In other words, make the point and move on to talk about Solving Real Problems. Don’t fall into the trap of talking endlessly about Palin and not at all about Bush and Cheney. And don’t kid yourself that there’s still plenty of time. The Republicans have a blizzard of false negative ads about Tony Rezko and Bill Ayers waiting to run in October. Anything we haven’t brought up by then will get drowned out.

OK, I can’t resist continuing to talk about Palin long enough to link this clip made from her Gibson interview, where she sounds like a C-student taking an oral exam.

This Obama ad is a pretty good attack: McCain is lying to distract us from his connections to Bush. But it needs to be a one-two punch with this ad of Obama talking straight to the camera about what he wants to do.

Colbert King gives us a quick lesson on racism and classism by comparing Bristol Palin’s pregnancy with the letters he got after writing a column on teen pregnancy in inner-city Washington. The public reacts very differently to a middle-class white pregnant teen-ager than to a poor black pregnant teen-ager.

Short Notes

One disadvantage of writing on Mondays is that so many big financial deals get worked out over the weekend that it’s hard to figure out what to make of them Monday morning. This morning, Lehman Brothers declared backruptcy after failing to find anyone to buy what was one of Wall Street’s big names not too long ago. Merrill Lynch, apparently in bad shape but not quite so bad as Lehman, sold itself to Bank of America. Insurance giant AIG (which had already lost $14 billion in the first half of 2008) is trying to get a $40 billion loan from the Fed. If they don’t get it, they might go bust too. The Dow dropped 300 points in response.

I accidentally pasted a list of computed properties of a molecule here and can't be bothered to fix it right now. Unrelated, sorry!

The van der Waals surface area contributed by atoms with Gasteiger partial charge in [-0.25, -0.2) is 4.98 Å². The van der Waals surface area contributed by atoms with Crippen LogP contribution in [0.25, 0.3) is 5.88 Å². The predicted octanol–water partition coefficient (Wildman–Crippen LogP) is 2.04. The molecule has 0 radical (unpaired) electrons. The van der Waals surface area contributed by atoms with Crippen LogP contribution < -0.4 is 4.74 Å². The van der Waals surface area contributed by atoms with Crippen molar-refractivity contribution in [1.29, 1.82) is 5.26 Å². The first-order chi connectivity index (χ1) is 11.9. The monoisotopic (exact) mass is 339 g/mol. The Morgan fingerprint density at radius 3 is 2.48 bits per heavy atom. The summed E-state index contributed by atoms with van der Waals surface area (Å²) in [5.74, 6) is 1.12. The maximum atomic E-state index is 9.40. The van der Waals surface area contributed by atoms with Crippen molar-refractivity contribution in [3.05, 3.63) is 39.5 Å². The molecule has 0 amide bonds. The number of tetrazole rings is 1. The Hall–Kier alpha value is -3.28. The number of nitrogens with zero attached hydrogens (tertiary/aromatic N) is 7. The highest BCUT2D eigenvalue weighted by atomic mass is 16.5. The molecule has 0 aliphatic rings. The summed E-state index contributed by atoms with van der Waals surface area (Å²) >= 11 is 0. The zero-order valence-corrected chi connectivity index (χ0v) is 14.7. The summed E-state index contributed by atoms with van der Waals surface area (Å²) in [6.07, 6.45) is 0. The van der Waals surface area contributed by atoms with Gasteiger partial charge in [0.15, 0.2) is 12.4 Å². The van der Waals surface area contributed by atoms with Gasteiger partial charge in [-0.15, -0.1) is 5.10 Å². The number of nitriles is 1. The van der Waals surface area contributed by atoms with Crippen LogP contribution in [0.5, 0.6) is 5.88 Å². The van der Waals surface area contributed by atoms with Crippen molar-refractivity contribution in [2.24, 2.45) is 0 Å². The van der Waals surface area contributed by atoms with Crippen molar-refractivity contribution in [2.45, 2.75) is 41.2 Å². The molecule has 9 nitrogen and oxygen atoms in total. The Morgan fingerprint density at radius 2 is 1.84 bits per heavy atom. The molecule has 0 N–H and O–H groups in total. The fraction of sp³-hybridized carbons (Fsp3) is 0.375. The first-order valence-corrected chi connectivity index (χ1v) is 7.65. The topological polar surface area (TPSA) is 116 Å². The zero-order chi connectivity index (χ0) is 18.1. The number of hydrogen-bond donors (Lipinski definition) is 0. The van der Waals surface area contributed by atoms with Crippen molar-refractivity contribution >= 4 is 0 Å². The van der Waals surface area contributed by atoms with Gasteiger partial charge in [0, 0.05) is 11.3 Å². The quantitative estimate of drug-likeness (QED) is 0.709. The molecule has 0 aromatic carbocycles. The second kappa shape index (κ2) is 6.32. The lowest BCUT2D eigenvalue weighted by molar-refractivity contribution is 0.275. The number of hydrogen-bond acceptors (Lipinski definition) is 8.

What makes all this so worrisome is that cacading bankruptcies are precisely what precipitate depressions. Last week the value of Fannie Mae and Freddy Mac preferred stock — once considered quite safe — cratered. That may have had something to do with destabilizing Lehman and Merrill. And now you have to wonder whether there are firms whose balance sheets looked fine Friday, but now they have to look at the money Lehman or AIG owed them and wonder how much of that they’ll ever see again. Maybe that makes them insolvent too. Or maybe it just makes their customers worry about insolvency and start moving their money somewhere that looks safer, and that pushes the firms into insolvency.

Nobody knows where it’s going to stop. In case you’re wondering whether to sell everything you own and hide the cash in your mattress, the FDIC insures bank accounts up to $100,000 and the SIPC protects brokerage accounts up to $500,000 (protects them against the bankruptcy of the the brokerage, not against trading losses).

The best short online political video I’ve seen in a while is a two-part (so far) series called “McCain’s Roommates”. The premise is two ordinary guys who share an apartment with John McCain. McCain is always off-screen, all his lines are taken from the audio of his public appearances, and the roommate problems parallel what’s going on in the campaign. In the first episode, the roommates are trying to complain to McCain about the mess he left on the kitchen table, but he responds to every criticism by talking about his POW experience. In the second episode, the roommates are trying to talk McCain out of inviting Sarah Palin to move in with them. “We’re worried about you as a friend, man. You’re rushing into this. You don’t know anything about this girl.”